• Give players a rounded and coherent ‘conceptual model’ of the world –  what they expect to happen will happen
  • Know that the world and the way it’s presented is reassuringly consistent and predictable
  • Constantly guided through the laws of logical, yet magical world


Rewards for Positive Interactions

  • Give players praise/reward/encouragement for everything that’s correct
  • Know they’re doing the right thing
  • Constantly rewarded and encouraged to continue achieving

Clear, Proportional and Consistent Feedback

  • Give players clear feedback to whatever they’ve done (however small the step)
  • Know that world is predictable and actions have appropriate consequences: cause and effect
  • Aware what has an effect and how big that effect is

Opportunities for Experimentation and “Playground” Interactivity

  • Give players enough options to discover that experimentation is possible, rewarded and therefore encouraged
  • Know that making your own fun and playing around always gets you somewhere
  • Constantly reminded that there’s more to do than just the main path

Choices that are Clear and Meaningful

  • Choices are presented to players that give greater reward for actions that are riskier, more complex or tactically advantageous
  • Know that more sophisticated play and risk-taking are options that will have gains
  • Experimenting all the time, trying different methods and exploring game depth

Clear Direction

  • Give players unambiguous guidance
  • Know where to go/what to do along the route of the journey
  • Constantly making progress

Intuitive, Smooth Controls

  • Give players controls to assist them in what they are trying to achieve – nothing is clumsy or confusing
  • Know that controls are there to help players achieve goals
  • Aware that the only barriers are players’ own skill in dealing with the obstacles presented

Clear Pacing and Narrative

  • Give drama, context and rhythm
  • Know “story” and be engaged in it
  • Experience is meaningful, not spurious

Progression, Variety and Challenge

  • Give something new to do/achieve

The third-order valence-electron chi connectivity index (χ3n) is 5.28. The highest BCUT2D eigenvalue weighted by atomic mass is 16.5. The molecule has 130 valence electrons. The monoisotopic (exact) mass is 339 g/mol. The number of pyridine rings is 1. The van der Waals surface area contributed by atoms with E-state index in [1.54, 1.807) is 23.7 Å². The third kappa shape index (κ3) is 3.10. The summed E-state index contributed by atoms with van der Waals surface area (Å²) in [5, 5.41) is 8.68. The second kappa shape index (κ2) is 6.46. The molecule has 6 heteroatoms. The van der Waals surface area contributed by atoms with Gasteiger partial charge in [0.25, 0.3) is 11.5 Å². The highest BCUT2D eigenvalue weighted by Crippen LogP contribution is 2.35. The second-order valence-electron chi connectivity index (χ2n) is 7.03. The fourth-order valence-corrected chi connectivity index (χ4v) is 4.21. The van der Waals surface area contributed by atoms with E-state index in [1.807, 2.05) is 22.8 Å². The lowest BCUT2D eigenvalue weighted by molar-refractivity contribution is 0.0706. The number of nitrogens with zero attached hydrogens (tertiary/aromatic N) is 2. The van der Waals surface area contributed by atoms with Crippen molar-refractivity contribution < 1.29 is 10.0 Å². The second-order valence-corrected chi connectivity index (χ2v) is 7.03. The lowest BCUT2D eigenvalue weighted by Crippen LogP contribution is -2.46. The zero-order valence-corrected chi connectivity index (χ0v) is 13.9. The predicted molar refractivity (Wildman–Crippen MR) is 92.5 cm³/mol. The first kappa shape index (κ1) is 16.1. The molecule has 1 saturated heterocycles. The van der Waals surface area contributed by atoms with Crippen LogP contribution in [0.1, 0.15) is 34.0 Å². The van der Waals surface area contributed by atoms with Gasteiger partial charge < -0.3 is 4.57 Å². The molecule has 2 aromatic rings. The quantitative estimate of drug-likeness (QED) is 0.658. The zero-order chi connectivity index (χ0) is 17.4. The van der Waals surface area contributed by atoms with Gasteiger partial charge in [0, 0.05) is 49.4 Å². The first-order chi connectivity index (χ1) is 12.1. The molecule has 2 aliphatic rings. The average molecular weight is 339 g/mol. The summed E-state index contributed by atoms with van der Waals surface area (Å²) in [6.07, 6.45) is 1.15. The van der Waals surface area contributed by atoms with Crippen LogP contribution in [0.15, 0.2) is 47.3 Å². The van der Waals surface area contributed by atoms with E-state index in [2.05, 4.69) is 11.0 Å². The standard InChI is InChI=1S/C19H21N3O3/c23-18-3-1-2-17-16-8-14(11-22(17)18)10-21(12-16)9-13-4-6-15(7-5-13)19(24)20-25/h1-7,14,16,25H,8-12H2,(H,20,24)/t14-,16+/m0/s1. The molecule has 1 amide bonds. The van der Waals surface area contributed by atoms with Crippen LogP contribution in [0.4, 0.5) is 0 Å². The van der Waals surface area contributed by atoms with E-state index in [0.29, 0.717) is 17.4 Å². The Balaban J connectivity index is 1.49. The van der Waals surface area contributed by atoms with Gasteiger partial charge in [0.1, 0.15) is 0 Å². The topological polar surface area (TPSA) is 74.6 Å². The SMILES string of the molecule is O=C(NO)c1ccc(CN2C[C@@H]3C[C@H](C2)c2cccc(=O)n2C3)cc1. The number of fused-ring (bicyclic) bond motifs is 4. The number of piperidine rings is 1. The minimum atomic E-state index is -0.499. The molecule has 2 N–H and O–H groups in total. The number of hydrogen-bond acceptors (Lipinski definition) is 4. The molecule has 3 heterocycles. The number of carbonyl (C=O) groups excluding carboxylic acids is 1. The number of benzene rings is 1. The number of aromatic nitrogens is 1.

• Know that there’s always something new coming up
  • Constantly encouraged to keep playing

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design language: instructional literalism

“…to interpret statements in their literal sense”

Simple, direct and clear instructions that can be easily understood by the player.
The player will often have a number of things on their mind, and everything is open to misunderstanding and miscommunication. Write and review instructions in a very literal manner, and assume they will be followed by an average 6 year old.

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design language: jump moment

A ‘jump moment’ is when the player or viewer involuntarily jumps in reaction to a shock, surprise or spectacular event.

Sudden jumps are the scariest thing, ONLY when the director successfully misdirects you so you don’t expect it.

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design language: willing suspension of disbelief


Alan Kay, TED 2008

“…what fools these mortals be!”

Puck, A Midsummer Nights Dream Act 3
Shakespeare means that we are easily fooled by almost everything. We go to the theatre in order to be fooled, we are actually looking forward to it. The same with magic shows, illusions and games.

Games are immersive fun experiences, that work most effectively if the player willingly suspends their disbelief in the obvious non realities. If either party; the player or the game, break the tacit agreement that supports the player’s suspension of disbelief, then the whole experience unravels and becomes less satisfactory. Games often break this agreement by being inconsistent with how they deal with aspects of the game that are not ‘in game’, e.g. restart, saving or instructions.

“Suspension of disbelief is an aesthetic theory intended to characterize people’s relationships to art. It was coined by the poet and aesthetic philosopher Samuel Taylor Coleridge in 1817. It refers to the willingness of a person to accept as true the premises of a work of fiction, even if they are fantastic or impossible. It also refers to the willingness of the audience to overlook the limitations of a medium, so that these do not interfere with the acceptance of those premises. According to the theory, suspension of disbelief is a quid pro quo: the audience tacitly agrees to provisionally suspend their judgment in exchange for the promise of entertainment.”